1875, "Map of Texas," Henry H. Hardesty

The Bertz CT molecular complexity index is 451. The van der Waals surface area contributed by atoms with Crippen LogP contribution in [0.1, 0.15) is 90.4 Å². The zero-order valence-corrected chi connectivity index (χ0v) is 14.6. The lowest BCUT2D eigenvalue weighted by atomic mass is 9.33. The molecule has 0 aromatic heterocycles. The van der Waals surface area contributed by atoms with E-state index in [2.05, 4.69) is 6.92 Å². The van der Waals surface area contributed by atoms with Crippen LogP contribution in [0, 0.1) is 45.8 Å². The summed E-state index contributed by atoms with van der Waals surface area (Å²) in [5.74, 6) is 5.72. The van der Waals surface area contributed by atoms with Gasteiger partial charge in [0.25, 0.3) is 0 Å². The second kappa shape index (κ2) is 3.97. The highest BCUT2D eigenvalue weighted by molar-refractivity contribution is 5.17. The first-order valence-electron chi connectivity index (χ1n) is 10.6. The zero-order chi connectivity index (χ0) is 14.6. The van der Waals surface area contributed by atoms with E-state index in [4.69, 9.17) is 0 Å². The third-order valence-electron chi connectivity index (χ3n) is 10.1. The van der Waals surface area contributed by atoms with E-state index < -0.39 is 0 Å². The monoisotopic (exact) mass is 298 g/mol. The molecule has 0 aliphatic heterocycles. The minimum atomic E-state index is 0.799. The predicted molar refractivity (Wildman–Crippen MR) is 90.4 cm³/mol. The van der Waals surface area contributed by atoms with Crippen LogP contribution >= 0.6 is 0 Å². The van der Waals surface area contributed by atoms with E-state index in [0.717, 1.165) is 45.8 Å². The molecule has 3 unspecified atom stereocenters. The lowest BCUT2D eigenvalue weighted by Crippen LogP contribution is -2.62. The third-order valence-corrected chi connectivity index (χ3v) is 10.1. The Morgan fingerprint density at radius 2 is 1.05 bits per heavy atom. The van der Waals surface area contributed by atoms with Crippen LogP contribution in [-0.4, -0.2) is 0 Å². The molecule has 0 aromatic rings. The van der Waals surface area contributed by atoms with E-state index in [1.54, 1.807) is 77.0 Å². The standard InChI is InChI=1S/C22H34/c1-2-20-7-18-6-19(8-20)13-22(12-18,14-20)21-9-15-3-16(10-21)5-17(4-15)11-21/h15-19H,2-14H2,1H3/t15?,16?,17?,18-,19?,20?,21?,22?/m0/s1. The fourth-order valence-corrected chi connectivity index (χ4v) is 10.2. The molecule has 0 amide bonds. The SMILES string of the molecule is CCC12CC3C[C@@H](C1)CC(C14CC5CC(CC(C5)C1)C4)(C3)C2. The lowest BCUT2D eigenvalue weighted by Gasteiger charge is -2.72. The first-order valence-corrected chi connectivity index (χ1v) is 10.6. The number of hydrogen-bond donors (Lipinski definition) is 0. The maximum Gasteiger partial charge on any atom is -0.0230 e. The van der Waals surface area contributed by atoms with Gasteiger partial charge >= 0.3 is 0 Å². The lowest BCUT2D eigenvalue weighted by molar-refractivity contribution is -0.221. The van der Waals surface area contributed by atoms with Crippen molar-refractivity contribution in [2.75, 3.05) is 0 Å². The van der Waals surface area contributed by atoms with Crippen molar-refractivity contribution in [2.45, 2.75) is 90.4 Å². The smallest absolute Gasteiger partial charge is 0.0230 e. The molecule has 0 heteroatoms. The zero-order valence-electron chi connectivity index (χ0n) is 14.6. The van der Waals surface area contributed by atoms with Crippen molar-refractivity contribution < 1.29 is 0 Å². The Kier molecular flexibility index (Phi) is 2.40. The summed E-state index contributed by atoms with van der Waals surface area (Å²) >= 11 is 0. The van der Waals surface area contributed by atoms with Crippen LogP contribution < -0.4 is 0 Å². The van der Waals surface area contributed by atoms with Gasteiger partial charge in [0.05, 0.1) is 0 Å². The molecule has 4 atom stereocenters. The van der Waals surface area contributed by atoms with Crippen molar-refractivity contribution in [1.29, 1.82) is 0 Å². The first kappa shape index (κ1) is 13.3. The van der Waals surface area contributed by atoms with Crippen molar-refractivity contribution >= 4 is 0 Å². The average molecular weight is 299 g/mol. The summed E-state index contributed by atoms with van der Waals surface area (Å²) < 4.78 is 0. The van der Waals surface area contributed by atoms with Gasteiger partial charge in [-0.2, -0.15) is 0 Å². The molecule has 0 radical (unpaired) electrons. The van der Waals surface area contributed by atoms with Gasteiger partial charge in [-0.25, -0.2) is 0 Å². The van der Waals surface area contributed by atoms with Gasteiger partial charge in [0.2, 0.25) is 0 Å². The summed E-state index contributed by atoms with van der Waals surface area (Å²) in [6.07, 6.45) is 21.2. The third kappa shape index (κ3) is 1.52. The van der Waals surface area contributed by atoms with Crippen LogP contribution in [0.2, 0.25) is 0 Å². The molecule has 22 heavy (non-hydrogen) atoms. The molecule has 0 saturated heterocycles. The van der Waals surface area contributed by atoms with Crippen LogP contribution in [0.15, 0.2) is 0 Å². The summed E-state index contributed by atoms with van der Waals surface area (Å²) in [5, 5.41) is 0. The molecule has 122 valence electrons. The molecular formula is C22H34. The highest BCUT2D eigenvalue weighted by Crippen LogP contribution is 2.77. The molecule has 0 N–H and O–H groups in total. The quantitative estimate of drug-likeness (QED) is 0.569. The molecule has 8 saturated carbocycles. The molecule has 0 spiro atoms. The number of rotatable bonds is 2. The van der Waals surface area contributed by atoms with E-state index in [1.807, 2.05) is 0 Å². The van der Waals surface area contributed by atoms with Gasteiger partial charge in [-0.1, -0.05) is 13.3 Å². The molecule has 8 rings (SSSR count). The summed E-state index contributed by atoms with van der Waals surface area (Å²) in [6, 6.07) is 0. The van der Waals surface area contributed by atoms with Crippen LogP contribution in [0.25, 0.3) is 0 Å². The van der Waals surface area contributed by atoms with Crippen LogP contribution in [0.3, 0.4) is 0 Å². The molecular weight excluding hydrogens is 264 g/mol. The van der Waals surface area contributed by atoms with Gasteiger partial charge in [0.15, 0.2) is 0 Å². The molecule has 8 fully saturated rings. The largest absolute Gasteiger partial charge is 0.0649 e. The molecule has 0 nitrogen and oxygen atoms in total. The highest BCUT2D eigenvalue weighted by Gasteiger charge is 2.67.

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"Map of Texas," Henry H. Hardesty, Chicago, 1875. (Image: 12 1/4" wide x 17 1/4" high). This large hand colored map was part of an 1875 historical and geographical atlas of the U.S. and Ohio. Hardesty was a successful entrepreneur who published a number of different atlases containing state histories, engraved plates of civil war scenes, portraits of military officers and local maps of townships and counties. The atlases also contained excellent copper plate engraved maps. He used an unusual and successful marketing technique. Hardesty printed a large number of atlases containing general data on the U.S. He would add printed sections on different states and counties, depending on what advance subscriptions could be sold. Subscribers could include commissioned family portraits, drawings of individual businesses, farms, homes and family history information. This map has a three line border. It is hand colored red, pink, yellow and green. This is a quality map: copper plate engraved on the very good paper. Some of the interesting sites: the Pan Handle bears the caption "Great Gypsum Belt," and "waters brackish and bitter"; Pecos River labeled Rio Picos; Ft. Martin Scott; Ft. Mason; Ft. McKavette; Ft. Territt (not Terrell); Old Ft. San Saba." The only railway lines in the state run from: Houston to Austin; Houston to Brenham and Booneville; Houston to Orange; Houston to Galveston; and Houston to Columbia in Brazoria County. This map is in excellent condition.

 
 

   

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